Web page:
Control of marestail in no-till soybeans
Marestail (aka horseweed) has two primary periods of emergence - from late summer into fall, and from late March through June. Spring-emerging marestail has been the most problematic to manage in the southern half of Ohio and Indiana, especially the plants that emerge in May and June.
Marestail plants remain in the low-growing rosette stage through late April, followed by stem elongation (bolting) and growth to an eventual height of 3 to 6 feet. Plants that emerge the previous fall will start stem elongation earlier than spring-emerging plants.
Marestail competes with the soybeans throughout the growing season, and reduces crop yield. Marestail matures in late summer or early fall, late enough to interfere with soybean harvest.
Herbicide activity and resistance in marestail
Herbicide programs must consist of a spring burndown to ensure that the field is free of marestail at the time of soybean planting, and residual (PRE) herbicides to control marestail for another 6 to 8 weeks. Failure to follow these guidelines can result in poor control and reduced soybean yield. We observed the following soybean yields in a 2010 OSU marestail study:
51 bu/A average where the burndown treatment failed to control emerged plants
57 bu/A average where the burndown treatment was effective, but there was no residual herbicide
65 bu/A average where the burndown was effective and residual herbicides were used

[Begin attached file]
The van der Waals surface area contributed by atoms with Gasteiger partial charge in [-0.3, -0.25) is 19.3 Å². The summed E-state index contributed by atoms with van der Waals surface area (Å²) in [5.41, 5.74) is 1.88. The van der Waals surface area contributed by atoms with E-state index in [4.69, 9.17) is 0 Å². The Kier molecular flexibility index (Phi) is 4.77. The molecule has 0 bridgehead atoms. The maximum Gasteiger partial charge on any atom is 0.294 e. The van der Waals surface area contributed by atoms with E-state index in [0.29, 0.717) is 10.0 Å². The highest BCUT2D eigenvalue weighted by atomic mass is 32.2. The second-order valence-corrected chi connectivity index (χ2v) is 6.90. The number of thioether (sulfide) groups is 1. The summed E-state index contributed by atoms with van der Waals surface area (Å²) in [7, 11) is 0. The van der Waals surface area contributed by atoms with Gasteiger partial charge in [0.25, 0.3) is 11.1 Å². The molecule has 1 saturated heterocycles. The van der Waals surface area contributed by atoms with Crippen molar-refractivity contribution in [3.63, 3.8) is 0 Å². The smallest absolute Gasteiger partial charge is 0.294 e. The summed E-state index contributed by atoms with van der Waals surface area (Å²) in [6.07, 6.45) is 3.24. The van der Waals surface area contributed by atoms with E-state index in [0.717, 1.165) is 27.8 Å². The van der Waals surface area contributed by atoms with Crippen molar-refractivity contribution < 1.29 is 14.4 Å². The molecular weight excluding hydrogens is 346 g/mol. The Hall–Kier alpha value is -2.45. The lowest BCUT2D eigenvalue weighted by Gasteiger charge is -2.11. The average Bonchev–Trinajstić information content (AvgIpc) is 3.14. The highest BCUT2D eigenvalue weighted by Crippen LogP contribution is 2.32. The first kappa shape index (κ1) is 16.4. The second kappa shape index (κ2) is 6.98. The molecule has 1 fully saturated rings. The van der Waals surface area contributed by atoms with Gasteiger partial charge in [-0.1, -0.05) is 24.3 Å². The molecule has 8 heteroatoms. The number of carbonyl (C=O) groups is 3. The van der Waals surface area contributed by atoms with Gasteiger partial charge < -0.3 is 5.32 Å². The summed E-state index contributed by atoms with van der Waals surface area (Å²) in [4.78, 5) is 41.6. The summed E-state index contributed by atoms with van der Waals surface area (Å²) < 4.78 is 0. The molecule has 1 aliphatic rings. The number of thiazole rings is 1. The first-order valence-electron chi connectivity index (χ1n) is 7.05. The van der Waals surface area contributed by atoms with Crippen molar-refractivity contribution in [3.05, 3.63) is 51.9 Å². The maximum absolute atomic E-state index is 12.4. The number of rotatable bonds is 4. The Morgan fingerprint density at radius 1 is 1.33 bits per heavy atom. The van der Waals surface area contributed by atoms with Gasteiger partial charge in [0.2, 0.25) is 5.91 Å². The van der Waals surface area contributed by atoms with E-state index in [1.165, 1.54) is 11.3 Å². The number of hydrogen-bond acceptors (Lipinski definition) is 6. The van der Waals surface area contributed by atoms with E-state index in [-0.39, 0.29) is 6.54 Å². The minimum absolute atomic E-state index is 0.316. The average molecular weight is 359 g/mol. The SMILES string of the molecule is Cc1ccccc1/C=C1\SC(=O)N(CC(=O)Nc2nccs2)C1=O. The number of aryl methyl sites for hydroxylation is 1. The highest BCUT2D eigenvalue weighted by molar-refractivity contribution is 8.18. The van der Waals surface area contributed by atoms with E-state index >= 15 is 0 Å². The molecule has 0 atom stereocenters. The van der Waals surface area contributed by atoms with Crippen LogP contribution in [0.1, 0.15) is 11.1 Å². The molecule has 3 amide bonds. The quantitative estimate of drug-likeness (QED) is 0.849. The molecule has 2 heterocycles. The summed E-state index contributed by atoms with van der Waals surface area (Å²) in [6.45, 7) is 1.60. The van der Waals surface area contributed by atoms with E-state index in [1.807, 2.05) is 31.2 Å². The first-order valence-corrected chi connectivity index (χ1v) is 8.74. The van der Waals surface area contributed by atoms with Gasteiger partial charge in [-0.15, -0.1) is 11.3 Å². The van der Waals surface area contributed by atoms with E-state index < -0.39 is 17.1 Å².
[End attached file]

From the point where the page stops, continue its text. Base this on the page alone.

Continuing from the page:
Marestail is most easily controlled when in the seedling or rosette stage, and spring burndown herbicides should be applied when plants are less than 4 inches tall if possible.
Marestail populations with resistance to glyphosate or ALS inhibitors (e.g. Classic, FirstRate) are widespread throughout Ohio and Indiana, and many populations have multiple resistance to both of these sites of action. Growers should therefore not expect to obtain effective POST control with combinations of glyphosate plus Classic, Synchrony, or FirstRate, except in fields with no history of herbicide resistance or POST control problems.
LibertyLink soybeans are the most effective control strategy
LibertyLink soybeans are the most effective tool for management of herbicide-resistant marestail, especially in fields with high marestail populations.
Use burndown and residual herbicides as outlined on the next page. Apply Liberty POST (29 oz/A) before marestail plants exceed 6 inches in height. Liberty can be applied POST at rates up to 36 oz/A for taller plants or plants that have survived previous herbicide treatments.
Self-contained hydraulic system with power cables (hydraulic). Tandem Henschen axles (hydraulic). Hydraulic fenders. Manual or hydraulic tilt. 6,500-gallon tank.
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